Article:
Talks by Hal Haggard

Quantum gravity and black hole spin in gravitational wave observations: a test of the Bekenstein-Hawking entropy

Hal Haggard Bard College

Black hole entropy is a robust prediction of quantum gravity with no observational test to date. We use the Bekenstein-Hawking entropy formula to determine the probability distribution of the spin of black holes at equilibrium in the microcanonical ensemble. We argue that this ensemble is relevant for black holes formed in the early universe and predicts the existence of a population of black holes with zero spin.

Complex Quantum Tunneling, Picard-Lefschetz Theory, and the Decay of Black Holes

Hal Haggard Bard College

Quantum effects render black holes unstable. In addition to Hawking radiation, which leads to the prediction of a long lifetime, there is the possibility of quantum tunneling of the black hole geometry itself. A robust possibility for treating the quantum tunneling of a spacetime geometry is through a complex path integral and Picard-Lefschetz theory.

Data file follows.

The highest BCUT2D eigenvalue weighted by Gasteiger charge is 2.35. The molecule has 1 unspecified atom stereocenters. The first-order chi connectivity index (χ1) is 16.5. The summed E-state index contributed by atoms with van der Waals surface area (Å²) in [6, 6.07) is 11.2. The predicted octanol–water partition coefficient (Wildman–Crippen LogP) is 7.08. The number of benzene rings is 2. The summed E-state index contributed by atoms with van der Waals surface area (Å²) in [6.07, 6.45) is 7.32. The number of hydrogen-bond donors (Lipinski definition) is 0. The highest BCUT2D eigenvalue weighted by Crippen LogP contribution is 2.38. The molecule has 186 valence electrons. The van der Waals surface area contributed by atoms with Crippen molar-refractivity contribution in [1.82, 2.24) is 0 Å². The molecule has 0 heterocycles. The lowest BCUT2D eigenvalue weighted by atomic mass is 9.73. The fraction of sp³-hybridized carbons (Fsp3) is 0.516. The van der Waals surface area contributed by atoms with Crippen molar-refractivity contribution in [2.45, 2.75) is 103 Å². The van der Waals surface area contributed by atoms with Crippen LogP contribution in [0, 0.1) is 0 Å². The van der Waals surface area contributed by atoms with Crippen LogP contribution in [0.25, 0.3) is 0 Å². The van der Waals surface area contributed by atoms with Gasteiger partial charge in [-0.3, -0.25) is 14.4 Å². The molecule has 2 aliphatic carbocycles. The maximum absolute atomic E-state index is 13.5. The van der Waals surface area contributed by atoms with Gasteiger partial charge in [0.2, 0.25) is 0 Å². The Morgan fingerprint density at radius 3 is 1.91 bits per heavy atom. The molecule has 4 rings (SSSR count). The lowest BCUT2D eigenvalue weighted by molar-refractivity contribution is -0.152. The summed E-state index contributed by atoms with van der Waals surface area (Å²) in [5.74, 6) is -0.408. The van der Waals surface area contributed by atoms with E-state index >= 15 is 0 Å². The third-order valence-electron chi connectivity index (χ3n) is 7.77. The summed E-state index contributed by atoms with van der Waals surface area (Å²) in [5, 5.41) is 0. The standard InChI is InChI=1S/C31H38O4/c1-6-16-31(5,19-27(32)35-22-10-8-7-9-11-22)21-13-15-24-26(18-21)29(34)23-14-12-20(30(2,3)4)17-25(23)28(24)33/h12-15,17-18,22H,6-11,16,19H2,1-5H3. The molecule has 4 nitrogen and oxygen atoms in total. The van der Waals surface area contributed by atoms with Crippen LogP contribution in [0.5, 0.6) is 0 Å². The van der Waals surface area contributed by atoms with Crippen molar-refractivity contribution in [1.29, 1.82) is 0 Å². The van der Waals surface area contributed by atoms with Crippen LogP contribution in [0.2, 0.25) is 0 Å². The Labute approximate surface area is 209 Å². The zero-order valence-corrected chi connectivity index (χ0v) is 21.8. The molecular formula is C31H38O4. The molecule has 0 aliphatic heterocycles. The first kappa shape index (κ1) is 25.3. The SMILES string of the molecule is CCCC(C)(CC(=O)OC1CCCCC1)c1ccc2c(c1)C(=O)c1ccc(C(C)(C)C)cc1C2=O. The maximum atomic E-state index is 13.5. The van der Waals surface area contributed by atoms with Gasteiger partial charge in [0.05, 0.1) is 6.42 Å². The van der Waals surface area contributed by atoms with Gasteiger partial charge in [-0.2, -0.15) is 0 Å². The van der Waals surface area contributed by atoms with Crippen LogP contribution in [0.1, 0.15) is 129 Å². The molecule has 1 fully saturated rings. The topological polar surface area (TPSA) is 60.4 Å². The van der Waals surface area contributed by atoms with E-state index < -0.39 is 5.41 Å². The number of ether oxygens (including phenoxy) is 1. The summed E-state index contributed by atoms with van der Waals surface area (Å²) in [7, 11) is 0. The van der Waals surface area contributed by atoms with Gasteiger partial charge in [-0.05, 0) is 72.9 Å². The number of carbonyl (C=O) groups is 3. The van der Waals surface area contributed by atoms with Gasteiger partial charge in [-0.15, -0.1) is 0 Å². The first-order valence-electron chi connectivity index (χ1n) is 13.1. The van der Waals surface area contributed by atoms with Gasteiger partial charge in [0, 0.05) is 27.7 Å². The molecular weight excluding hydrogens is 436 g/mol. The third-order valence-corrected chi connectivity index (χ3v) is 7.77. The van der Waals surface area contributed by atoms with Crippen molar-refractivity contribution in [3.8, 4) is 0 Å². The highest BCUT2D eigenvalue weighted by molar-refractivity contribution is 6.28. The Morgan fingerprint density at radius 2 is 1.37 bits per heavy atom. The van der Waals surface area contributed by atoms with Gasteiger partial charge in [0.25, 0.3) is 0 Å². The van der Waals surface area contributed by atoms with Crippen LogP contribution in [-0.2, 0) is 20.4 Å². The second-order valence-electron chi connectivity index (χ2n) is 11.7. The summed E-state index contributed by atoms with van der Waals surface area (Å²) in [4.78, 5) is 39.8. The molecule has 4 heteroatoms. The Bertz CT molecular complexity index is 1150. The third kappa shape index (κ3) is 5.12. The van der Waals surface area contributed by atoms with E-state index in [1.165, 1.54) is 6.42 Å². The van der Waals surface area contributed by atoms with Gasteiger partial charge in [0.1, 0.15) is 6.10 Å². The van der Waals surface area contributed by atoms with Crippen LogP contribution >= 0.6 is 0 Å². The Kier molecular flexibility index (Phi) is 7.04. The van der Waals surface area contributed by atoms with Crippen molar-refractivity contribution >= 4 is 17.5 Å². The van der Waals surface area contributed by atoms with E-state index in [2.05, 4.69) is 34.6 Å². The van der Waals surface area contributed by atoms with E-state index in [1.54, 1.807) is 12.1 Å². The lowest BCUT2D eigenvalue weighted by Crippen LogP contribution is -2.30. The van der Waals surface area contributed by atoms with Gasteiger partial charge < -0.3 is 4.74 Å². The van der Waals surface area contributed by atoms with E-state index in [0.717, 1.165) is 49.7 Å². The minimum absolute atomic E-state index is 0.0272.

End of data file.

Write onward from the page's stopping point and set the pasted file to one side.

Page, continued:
Finite regions, spherical entanglement, and quantum gravity

Hal Haggard Bard College
An exciting frontier in physics is to understand the quantum nature of gravitation in finite regions of spacetime. Study of these regions from ``below'', that is, by studying the quantum geometry of finite regions emerging from loop gravity and spin networks has recently resulted in a new road to the quantization of volume and to evidence that there is a robust gap in the volume spectrum. In this talk I will complement these results with recent work on conformal field theories in a particular finite region, a spherical ball of space.

Pentahedral Volume, Chaos, and Quantum Gravity

Hal Haggard Bard College
The space of convex polyhedra can be given a dynamical structure. Exploiting this dynamics we have performed a Bohr-Sommerfeld quantization of the volume of a tetrahedral grain of space, which is in excellent agreement with loop gravity. Here we present investigations of the volume of a 5-faced convex polyhedron. We give for the first time a constructive method for finding these polyhedra given their face areas and normals to the faces and find an explicit formula for the volume. This results